“Jaques Lacan was a French psychoanalyst who reconceptualized Freud using post-structuralism.
Lacan rejected attempts to link psychoanalysis with social theory, saying ‘the unconscious is the discourse of the Other’ — that human passion is structured by the desire of others and that we express deep feelings through the ‘relay’ of others. He thus saw desire as a social phenomenon and psychoanalysis as a theory of how the human subject is created through social interaction. Desire appears through a combination of language, culture and the spaces between people.
Lacan focused largely on Freud’s work on deep structures and infant sexuality, and how the human subject becomes an ‘other’ through unconscious repression and stemming from the Mirror phase. The conscious ego and unconscious desire are thus radically divided. Lacan considered this perpetual and unconscious fragmentation of the self as Freud’s core discovery.
Lacan thus sought to return psychoanalysis on the unconscious, using Ferdinand de Saussure’s linguistics, structural anthropology and post-structural theories.
Lacanian psychoanalysis is rather ruthless in its aggressive challenging that seeks to dismantle the imaginary sense of completeness (as in the Mirror phase) and to remove illusions of self-mastery through a mirror image. A strong ego is seen as defensive deceit and expressing it during analysis is seen as resistance to change. Fear of disintegration and lack drives the person to realize themselves in another imaginary individual.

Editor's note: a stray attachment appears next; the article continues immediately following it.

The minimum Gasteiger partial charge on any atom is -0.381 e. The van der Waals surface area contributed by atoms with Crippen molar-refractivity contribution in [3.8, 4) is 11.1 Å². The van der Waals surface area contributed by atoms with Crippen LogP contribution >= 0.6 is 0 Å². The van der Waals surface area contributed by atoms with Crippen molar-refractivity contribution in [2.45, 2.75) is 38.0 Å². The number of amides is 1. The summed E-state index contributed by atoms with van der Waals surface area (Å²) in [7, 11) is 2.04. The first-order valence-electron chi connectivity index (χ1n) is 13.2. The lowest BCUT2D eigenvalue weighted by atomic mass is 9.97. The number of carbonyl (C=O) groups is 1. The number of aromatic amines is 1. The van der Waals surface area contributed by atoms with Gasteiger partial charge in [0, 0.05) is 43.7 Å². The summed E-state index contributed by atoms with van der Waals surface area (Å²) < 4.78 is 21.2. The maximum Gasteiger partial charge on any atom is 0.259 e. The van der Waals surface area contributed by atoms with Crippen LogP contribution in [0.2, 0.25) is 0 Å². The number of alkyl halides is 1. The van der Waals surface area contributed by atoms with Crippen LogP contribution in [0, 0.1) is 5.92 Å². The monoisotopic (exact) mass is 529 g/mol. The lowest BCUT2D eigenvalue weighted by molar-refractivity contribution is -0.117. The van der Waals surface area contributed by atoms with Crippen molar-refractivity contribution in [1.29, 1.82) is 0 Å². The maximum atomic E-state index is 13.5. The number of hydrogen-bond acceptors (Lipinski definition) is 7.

Lacan would cope with transference by suddenly terminating the session.
The Oedipus crisis precipitates the child into the symbolic stage, from which they can become a speaking subject.
It is not just the father, but language that creates the division. Language is used to represent desire and is an ‘intersubjective order of symbolization’ and force that perpetuates the ‘Law of the father’. The father prohibits the desire of the mother, subverting this desire into language.
As desire and connection is created through language, Lacan explains this through Saussure’s signifier and signified, which are seen not as referring to objects but to psychic representations created by their interplay and by culture and history.
Within language, the subject vainly tries to represent itself. The subject is an effect of the signifier, put into language. Language becomes a mask to disguise the impossibility of desire. The unconscious is less something inside the person as an ‘intersubjective’ space between people. According to Lacan, ‘the unconscious is structured like language.'”